Spring Fling will be on Old Campus, rain or shine.

Yale College Council Events Director Mathilde Williams ’11 said members of the Spring Fling Committee have been glued to weather websites for the past two weeks. Though the committee explored possible contingency plans, the weather forecast — high of 60 degrees Fahrenheit and a 70 percent chance of morning showers — should permit the event to take place outside as planned. In fact, planning for the day’s logistics and security measures will not change from last year.

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Williams said while she knows a wet day would put a damper on the fun, the committee was more concerned about the artists and production companies. She said that some rain is OK, but high winds or thunderstorms would force the event to shut down.

Still, the committee investigated possible indoor venues such as the Lanman Center, the large multi-purpose room in Payne Whitney, and Ingalls Rink, Williams said. The gym, however, has no freight elevators that could accommodate the large boxes of production equipment, and the rink was recently renovated, Williams said, making it a less than ideal place for such the wear and tear of a concert.

Williams seemed confident that while light rain Tuesday might keep students a little damp, Spring Fling will still take place.

“I think they would be happier in the rain,” she said. “It’s a very different atmosphere; we would never want it to be in Lanman.”

Meanwhile, the weather was cool and cloudy Friday night when headliner MGMT performed at Brown University’s Spring Weekend. Four Brown students interviewed said the audience enjoyed MGMT’s performance, though the band played fewer of their well-known songs from the hit album “Oracular Spectacular” in favor of songs from their recent album “Congratulations.” Sophomore Juan Zhen Lio said that the Brooklyn-based band played well and interacted with the crowd, dispelling any rumors that they are lackluster in live performances.

“When they played their old classics, people were singing along and dancing,” said freshman Maddie Johnston. “It was a really active performance.”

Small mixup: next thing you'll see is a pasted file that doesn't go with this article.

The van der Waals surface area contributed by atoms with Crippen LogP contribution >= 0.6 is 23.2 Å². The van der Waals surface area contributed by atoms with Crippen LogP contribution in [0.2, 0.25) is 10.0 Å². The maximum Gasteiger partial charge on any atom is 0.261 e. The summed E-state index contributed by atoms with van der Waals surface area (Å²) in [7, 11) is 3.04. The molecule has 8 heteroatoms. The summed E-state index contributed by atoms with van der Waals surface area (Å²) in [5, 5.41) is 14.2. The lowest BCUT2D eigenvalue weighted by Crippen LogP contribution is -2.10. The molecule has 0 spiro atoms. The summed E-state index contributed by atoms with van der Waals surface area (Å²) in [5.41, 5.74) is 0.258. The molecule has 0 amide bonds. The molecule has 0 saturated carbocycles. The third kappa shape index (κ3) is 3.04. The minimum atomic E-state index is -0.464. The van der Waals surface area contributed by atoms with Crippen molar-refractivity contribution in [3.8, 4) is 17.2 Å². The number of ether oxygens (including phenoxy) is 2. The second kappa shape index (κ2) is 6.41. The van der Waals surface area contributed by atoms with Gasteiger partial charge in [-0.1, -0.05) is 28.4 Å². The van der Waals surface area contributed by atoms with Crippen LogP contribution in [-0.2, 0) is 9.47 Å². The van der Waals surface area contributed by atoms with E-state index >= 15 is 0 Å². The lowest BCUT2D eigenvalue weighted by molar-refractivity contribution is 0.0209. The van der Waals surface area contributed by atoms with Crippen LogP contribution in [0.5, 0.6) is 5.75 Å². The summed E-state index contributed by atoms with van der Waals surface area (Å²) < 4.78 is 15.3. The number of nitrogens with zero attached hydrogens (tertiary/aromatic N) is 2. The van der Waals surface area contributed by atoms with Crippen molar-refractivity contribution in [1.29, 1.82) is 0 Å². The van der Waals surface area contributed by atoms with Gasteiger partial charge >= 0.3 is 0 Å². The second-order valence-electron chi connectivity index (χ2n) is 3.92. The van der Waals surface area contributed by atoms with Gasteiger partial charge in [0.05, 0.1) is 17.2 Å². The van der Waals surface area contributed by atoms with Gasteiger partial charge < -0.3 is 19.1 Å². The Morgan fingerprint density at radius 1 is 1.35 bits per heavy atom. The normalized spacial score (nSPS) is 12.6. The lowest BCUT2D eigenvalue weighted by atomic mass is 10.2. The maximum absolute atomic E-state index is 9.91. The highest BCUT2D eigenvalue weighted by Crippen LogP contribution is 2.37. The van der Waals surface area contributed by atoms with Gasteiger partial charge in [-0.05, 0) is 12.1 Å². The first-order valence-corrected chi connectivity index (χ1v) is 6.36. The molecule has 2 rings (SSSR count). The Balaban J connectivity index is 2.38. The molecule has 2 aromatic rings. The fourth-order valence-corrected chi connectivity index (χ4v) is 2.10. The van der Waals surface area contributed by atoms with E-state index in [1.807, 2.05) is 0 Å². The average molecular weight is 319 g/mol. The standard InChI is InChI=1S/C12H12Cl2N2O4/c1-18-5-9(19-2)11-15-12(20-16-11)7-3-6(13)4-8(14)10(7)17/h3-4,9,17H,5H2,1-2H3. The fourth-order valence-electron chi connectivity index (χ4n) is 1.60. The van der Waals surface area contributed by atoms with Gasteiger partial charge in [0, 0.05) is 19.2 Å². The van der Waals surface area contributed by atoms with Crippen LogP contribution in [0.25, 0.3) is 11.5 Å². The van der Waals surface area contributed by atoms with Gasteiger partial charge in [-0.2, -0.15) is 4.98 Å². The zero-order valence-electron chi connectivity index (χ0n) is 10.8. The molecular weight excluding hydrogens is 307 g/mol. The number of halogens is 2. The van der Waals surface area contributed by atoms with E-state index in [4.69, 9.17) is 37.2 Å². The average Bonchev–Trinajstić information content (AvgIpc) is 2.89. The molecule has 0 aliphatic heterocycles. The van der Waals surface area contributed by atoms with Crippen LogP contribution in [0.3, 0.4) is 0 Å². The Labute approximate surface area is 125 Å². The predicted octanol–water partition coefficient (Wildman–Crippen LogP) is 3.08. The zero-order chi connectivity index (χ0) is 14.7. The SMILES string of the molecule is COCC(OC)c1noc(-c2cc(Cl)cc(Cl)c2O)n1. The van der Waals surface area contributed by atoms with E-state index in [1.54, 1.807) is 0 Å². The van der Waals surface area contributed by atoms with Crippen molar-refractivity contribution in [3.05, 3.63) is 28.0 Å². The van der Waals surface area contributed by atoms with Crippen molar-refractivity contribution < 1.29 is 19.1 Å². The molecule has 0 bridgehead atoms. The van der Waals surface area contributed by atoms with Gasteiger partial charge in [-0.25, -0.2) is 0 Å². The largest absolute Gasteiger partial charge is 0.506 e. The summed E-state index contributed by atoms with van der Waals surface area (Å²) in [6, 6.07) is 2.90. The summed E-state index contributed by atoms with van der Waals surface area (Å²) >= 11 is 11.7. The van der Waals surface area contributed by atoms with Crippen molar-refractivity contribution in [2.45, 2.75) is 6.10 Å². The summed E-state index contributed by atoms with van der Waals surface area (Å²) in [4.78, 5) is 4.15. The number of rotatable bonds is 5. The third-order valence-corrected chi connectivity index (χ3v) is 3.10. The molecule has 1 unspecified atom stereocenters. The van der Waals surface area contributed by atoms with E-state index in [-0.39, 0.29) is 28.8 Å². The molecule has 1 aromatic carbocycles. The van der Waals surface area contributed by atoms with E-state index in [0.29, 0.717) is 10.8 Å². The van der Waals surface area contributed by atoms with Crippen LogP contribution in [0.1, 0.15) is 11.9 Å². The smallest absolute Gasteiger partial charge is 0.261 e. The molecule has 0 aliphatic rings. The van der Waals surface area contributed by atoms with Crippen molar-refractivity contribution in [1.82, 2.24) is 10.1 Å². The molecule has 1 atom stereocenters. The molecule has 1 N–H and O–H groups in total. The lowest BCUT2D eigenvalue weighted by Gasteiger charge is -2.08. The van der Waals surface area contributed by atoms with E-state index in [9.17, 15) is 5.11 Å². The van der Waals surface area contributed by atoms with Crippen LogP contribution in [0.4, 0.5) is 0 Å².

People were less responsive to the new songs, perhaps because the new music is slower and more mellow, said sophomore Sean Patrick McGowan. The band ended their concert on a high note by playing their hit single “Kids” during the encore, he added.

Michael Chao ’11, a member of the Spring Fling Committee and head of the concert’s production, said day-of Spring Fling regulations will be largely similar to those that were in place last year. Attendees can only enter through the High Street gate, Chao said, because Phelps Gate has gotten less traffic in the past, and the committee wanted to reduce the unnecessary cost of security at the extra entrance.

But he added that security coverage will be “pretty much the same” as last year’s; security is provided by a mix of Yale Police officers, Yale Security, and about 30 employees of Contemporary Services, a crowd management corporation.

Chao said security accounts for a third of the Spring Fling’s production budget, which also pays for the event’s lighting, staging, sound and the associated labor.

In an e-mail to the student body sent last Friday, the Yale College Dean’s Office announced Spring Fling’s security regulations, which includes the ban on alcohol beverages and individual parties in Old Campus rooms. Williams said those same rules were in place last year; though security officers will monitor entryways and may confront students who appear to be carrying alcohol, she said they will not be entering the entryways themselves.